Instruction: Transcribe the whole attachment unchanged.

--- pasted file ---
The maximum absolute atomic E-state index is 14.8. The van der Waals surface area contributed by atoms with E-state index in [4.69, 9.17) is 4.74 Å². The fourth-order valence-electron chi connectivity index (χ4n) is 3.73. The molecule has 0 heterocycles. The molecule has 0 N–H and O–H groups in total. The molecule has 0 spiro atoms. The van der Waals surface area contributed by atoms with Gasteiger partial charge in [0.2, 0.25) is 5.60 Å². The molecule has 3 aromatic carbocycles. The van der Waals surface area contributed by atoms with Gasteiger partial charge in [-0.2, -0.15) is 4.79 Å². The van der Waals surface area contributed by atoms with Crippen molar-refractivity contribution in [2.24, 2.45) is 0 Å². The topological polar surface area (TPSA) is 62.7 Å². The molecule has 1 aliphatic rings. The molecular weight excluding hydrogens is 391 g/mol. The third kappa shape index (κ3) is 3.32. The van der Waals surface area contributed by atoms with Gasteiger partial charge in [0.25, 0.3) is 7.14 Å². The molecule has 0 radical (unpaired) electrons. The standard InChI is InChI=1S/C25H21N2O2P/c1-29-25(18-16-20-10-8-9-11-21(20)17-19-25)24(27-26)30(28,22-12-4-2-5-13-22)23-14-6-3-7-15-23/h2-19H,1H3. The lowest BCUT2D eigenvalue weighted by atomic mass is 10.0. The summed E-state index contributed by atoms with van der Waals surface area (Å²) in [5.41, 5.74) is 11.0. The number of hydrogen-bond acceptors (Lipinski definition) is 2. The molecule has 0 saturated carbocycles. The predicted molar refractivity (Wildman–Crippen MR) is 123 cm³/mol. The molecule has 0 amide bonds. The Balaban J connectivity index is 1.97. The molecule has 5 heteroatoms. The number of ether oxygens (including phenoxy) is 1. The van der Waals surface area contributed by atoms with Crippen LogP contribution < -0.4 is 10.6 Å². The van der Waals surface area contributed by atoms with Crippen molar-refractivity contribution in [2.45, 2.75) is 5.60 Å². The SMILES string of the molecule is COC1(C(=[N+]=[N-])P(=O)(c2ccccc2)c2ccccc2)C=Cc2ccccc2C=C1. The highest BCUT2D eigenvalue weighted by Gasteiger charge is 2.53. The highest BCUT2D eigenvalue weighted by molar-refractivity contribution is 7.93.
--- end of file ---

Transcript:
The maximum absolute atomic E-state index is 14.8. The van der Waals surface area contributed by atoms with E-state index in [4.69, 9.17) is 4.74 Å². The fourth-order valence-electron chi connectivity index (χ4n) is 3.73. The molecule has 0 heterocycles. The molecule has 0 N–H and O–H groups in total. The molecule has 0 spiro atoms. The van der Waals surface area contributed by atoms with Gasteiger partial charge in [0.2, 0.25) is 5.60 Å². The molecule has 3 aromatic carbocycles. The van der Waals surface area contributed by atoms with Gasteiger partial charge in [-0.2, -0.15) is 4.79 Å². The van der Waals surface area contributed by atoms with Crippen molar-refractivity contribution in [2.24, 2.45) is 0 Å². The topological polar surface area (TPSA) is 62.7 Å². The molecule has 1 aliphatic rings. The molecular weight excluding hydrogens is 391 g/mol. The third kappa shape index (κ3) is 3.32. The van der Waals surface area contributed by atoms with Gasteiger partial charge in [0.25, 0.3) is 7.14 Å². The molecule has 0 radical (unpaired) electrons. The standard InChI is InChI=1S/C25H21N2O2P/c1-29-25(18-16-20-10-8-9-11-21(20)17-19-25)24(27-26)30(28,22-12-4-2-5-13-22)23-14-6-3-7-15-23/h2-19H,1H3. The lowest BCUT2D eigenvalue weighted by atomic mass is 10.0. The summed E-state index contributed by atoms with van der Waals surface area (Å²) in [5.41, 5.74) is 11.0. The number of hydrogen-bond acceptors (Lipinski definition) is 2. The molecule has 0 saturated carbocycles. The predicted molar refractivity (Wildman–Crippen MR) is 123 cm³/mol. The molecule has 0 amide bonds. The Balaban J connectivity index is 1.97. The molecule has 5 heteroatoms. The number of ether oxygens (including phenoxy) is 1. The van der Waals surface area contributed by atoms with Crippen LogP contribution < -0.4 is 10.6 Å². The van der Waals surface area contributed by atoms with Crippen molar-refractivity contribution in [2.45, 2.75) is 5.60 Å². The SMILES string of the molecule is COC1(C(=[N+]=[N-])P(=O)(c2ccccc2)c2ccccc2)C=Cc2ccccc2C=C1. The highest BCUT2D eigenvalue weighted by Gasteiger charge is 2.53. The highest BCUT2D eigenvalue weighted by molar-refractivity contribution is 7.93.